Dear Legislative and Budget Committee Leaders:
When nearly 40% of households cannot afford a $400 unexpected expense, but large corporations and
the already wealthy are able to buy expensive art and courtside tickets to the Kings to avoid paying
taxes, something is very wrong.
That’s why our organizations — the Close Loopholes, Open Opportunities Coalition — strongly
support expanding California’s EITC to $1.2 billion and to pay for it by closing loopholes that
benefit large corporations and wealthy investors. The breadth of our coalition demonstrates the
sweeping support for this proposal: labor, economic justice, immigrant rights, faith-based, social
services and small business organizations all agree that there is no better way to support working
Californians right now than this proposal.
Our communities — all of us — benefit when we have enough to take care of our families and be a part
of the local economy. But for too many, economic stability is out of reach. Just this week we saw
another report confirming what we know too well: 40% of Americans do not have enough cash on hand
to cover an unexpected $400 expense. For many, even regular expenses prove too much: 17% of
Americans are unable to pay their bills each month, foregoing payments for housing or utilities because
they just can’t make ends meet. For communities of color, the hardship is considerably worse.1
1 Federal Reserve Board, Report on the Economic Well-Being of Households in 2018, (May 2019), pages 19-22,
At the other extreme, California’s large corporations and wealthy investors have never had it so
good. Because of tax cuts and breaks, large corporations and wealthy investors pay significantly less
in state income taxes than they did in the late 80’s.2
2 California Budget Center, “The Governor’s Tax Conformity Package” (May 2019)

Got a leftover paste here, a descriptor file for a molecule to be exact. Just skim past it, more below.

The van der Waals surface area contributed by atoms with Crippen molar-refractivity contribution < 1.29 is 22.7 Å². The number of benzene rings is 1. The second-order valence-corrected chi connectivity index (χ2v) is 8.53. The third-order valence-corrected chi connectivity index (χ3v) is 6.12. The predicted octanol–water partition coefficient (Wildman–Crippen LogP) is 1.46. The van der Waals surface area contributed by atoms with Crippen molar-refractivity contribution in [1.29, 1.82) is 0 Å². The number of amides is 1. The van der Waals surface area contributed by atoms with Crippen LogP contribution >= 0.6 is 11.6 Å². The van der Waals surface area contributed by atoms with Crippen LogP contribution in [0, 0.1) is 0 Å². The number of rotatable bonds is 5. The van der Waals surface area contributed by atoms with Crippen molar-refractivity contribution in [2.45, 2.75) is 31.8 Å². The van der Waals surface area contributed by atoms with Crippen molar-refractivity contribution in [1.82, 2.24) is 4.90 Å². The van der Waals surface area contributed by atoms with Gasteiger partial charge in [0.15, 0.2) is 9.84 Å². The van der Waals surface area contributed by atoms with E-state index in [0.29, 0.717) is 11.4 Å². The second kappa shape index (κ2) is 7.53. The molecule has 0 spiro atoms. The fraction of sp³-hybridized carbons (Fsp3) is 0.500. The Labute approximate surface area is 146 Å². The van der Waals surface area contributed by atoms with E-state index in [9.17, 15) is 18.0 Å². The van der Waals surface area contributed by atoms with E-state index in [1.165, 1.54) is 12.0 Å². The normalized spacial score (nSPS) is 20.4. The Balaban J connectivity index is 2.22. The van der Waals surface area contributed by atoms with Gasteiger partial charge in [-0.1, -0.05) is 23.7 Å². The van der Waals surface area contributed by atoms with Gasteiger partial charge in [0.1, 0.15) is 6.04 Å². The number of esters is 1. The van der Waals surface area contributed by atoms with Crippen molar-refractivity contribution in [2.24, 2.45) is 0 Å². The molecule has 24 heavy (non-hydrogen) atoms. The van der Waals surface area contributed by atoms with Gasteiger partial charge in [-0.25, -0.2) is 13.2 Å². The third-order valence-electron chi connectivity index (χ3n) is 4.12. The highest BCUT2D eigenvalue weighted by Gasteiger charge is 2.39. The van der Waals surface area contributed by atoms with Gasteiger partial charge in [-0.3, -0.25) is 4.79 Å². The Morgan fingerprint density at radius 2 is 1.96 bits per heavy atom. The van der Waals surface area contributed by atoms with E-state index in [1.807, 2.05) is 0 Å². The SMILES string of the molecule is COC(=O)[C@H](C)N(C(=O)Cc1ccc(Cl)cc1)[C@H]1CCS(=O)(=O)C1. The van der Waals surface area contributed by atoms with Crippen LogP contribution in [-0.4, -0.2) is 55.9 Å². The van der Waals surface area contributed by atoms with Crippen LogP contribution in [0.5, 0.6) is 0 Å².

Putting cash into the pockets of working people helps creates economic stability for millions of
Californians who desperately need it. Money to boost low wages or smooth inconsistent earnings
can mean the difference between paying the bills and covering that unexpected expense — or falling
further behind. There is no simpler or better-tested policy to accomplish this than the Earned Income
Tax Credit (EITC). Thanks to previous policy changes, CalEITC is on track to put money in the pockets
of two million households this year.
Governor Newsom’s proposal to expand CalEITC — tripling California’s investment to $1.2 billion next
year to benefit three million households — that’s nearly seven million people – – shows a bold
commitment to achieving California for All. And with inclusion of ITIN filers in both Senate and
Assembly budgets, “All” will truly mean ALL .
We support Governor Newsom’s proposal to pay for the entire CalEITC program now and in the
future by closing loopholes in California’s tax code in conformity with federal law.
These loopholes were closed by the Trump Administration and Congressional Republicans in the 2017
Tax Cuts and Jobs Act, meaning that if California does not conform to this part of federal law, California